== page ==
AH: Before we get too deep into the philosophy itself, I wonder how these ideas were formed in you. Before you went on the trip, when you were young even, did you have this feeling that something just wasn’t right?
Fergus: I think I’ve felt it all my life. I was born and raised in a good Catholic family, I was an alter boy and I could do the whole mass in Latin. But, unfortunately, I started asking questions. I couldn’t understand how a child just born is covered in sin. I started annoying my parents and they sent me off to annoy priests and every answer I got was worse. So by the time I reached 17 all of my belief systems had collapsed. So I started to piece together, bit by bit, what might have been a moral structure. I was involved in debates and politics as a student, becoming more conscious all the time. I was involved in protests against the war in Vietnam, against apartheid and for civil rights in Northern Ireland. All of those things were spurring on my interest in philosophical debate. I had children quite young and I realised that they couldn’t be baptised – and for awhile there was war [within his family]. But we brought the children up as children, nothing else.
AH: Did this trip then, allow you to separate from society and allow you to take this broader approach, not just thinking about how you live your life, but about how society should be organised?
Fergus: Yes, it sounds ridiculous to say, but it was the like the monks living off on an island off the west coast, contemplating in their little stone cells. Well, being in a boat in the middle of the Atlantic is a little like that. You have lots of time to think on things, to make notes, and discuss them with my wonderful wife. You are separate. It’s very real but you are divorced from reality. So the book formed very slowly after that.
AH: You’ve mentioned a few things that you are not for, but what are you for? What kind of ethos are you suggesting in the book?
Fergus: Well, an ethos for one thing that is much more moral. I look at societies to the north of Europe and they are much more moral. The further they get away from God and religion the more moral they get. I think the religious societies are fading anyway, but rather than letting them fade out into a more consumer focussed society, I think we need to have a better moral structure. To create a society where people think and care about each other.
AH: Is it almost like a tribal approach, where people have a strong community and a feeling of responsibility for each other?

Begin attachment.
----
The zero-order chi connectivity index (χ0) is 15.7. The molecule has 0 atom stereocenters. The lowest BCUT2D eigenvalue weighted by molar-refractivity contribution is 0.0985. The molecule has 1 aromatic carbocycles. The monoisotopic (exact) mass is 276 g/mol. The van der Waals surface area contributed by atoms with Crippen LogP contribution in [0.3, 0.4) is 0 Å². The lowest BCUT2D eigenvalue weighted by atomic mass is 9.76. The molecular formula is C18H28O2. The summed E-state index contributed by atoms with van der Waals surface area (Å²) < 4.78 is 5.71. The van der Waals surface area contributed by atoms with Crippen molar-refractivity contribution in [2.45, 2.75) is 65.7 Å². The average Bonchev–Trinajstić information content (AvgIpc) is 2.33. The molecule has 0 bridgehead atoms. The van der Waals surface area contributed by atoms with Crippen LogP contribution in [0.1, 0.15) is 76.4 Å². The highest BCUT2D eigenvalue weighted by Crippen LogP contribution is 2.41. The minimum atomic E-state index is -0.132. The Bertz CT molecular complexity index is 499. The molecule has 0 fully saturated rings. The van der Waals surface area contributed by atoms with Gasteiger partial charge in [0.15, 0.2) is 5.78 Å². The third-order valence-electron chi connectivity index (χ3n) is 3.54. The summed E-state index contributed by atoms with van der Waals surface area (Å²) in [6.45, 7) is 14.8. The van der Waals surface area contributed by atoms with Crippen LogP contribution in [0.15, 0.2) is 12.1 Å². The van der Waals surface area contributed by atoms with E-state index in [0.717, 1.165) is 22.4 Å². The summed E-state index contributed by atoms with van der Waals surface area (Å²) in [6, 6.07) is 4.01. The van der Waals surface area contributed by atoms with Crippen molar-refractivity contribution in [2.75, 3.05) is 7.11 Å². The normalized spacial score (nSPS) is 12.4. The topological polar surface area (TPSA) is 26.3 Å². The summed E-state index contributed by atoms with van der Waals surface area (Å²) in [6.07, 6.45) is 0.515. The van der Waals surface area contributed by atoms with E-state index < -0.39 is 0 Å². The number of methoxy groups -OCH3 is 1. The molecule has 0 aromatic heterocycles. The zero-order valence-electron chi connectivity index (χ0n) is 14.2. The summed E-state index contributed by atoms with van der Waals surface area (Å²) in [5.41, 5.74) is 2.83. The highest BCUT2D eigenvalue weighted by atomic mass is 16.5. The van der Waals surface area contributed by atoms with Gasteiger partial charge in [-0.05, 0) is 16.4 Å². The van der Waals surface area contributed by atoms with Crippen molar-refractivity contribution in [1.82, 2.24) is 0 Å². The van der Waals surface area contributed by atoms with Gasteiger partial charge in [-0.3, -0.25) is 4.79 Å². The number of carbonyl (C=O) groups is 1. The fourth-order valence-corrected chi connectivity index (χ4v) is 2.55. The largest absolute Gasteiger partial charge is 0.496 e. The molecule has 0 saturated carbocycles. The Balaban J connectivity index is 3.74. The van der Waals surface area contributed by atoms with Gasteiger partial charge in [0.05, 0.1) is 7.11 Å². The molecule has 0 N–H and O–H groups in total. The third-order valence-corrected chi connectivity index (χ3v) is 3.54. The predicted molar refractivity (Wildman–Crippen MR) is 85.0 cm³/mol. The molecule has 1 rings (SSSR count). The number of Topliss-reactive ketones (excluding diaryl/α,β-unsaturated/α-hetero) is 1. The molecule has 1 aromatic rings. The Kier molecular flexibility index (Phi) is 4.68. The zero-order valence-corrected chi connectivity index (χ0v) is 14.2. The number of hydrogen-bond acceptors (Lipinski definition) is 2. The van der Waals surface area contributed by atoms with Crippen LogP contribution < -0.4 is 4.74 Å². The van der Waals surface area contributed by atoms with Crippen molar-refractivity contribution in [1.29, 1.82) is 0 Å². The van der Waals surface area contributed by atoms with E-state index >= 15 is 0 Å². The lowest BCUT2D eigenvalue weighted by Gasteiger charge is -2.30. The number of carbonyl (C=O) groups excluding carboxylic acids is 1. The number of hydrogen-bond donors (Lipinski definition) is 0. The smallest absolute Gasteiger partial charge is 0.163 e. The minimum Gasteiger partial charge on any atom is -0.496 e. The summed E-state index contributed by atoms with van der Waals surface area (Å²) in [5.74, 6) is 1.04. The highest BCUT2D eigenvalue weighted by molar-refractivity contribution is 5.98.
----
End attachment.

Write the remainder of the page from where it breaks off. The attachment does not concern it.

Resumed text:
Fergus: Well yes, but I think this is very natural in people anyway. We naturally care for each other, that is why we are such a successful species. So this [book] is an attempt to get critically thinking and allow us to solve the problems that face us.
AH: How will this imagined society work then. Because, for better or worse, religion and commerce have proved very successful in organising people over the centuries. If you want to create this different society, how will that come about? As a politically driven change?
Fergus: I think it must start with critical thinking. If you look at NASA and CERN and all the incredible discoveries that those two organisations are making. Imagine if just one of those organisations focused their energies on how, practically, to build an egalitarian society. Imagine if just one university in Ireland focussed on this task. Think what kind of progress we would make. But we never do that. You have to have a Utopian vision, and people might say I am naive and we will never get there. Maybe not, but maybe we might start moving in that direction.
AH: This seems like it would require a major change in governance and how we operate?
Fergus: Yes it would, and to achieve that we really need to start with children. It is either evolution or revolution and all the revolutions that we have had turned out to be very wasteful and bloody. So evolution through democracy is the best tool that we have so far. I think we need to develop a critically thinking electorate who are well educated and have a grasp of how to extend these ideas bit by bit. At the moment we have the same old same old, the rich getting richer and the poor getting poorer. We have the financial power now to make this work, not in 20 years time. We just need to will.
AH: What you are talking about sounds a like Marxism, like moving in that direction at least?
Fergus: Yes, of course. I think we need to learn lessons from the past, from communism and socialism. You keep trying until you get it right. At the moment we are only trying one model [capitalism] and it is not looking good for the future.
AH: You mentioned democracy and taking practical steps towards this vision. With that in mind, is there anyone out there to vote for that fits this vision that you have in mind? Anyone who is even a step towards this vision?
Fergus: It is difficult. What I do is vote as much to the left as I can – even if I don’t agree with everything they stand for. It’s about moving in that direction. It is about pushing things ever so slightly to the left. I do realise that it seems a little hopeless, so I do think that education might change this and a move towards a more rational system.
AH: Do you have hope for how things are going now? In a way, many of the things you are talking about are being achieved – or we are moving in that direction. Education, for example, is much more secular than it was 20 or 40 years ago.
Fergus: It is, but I do see a twist. Back in the 1960s we had protest and action – the students were externally involved. Now when they protest, it is about school fees and things that are happening to them. They can go into a company or a bank and do brilliant work, but they don’t look around to the wider world. The whole social ethos has gotten less. That is something we need to tackle.
The Republic of Reason is available from www.therepublicofreason.ie.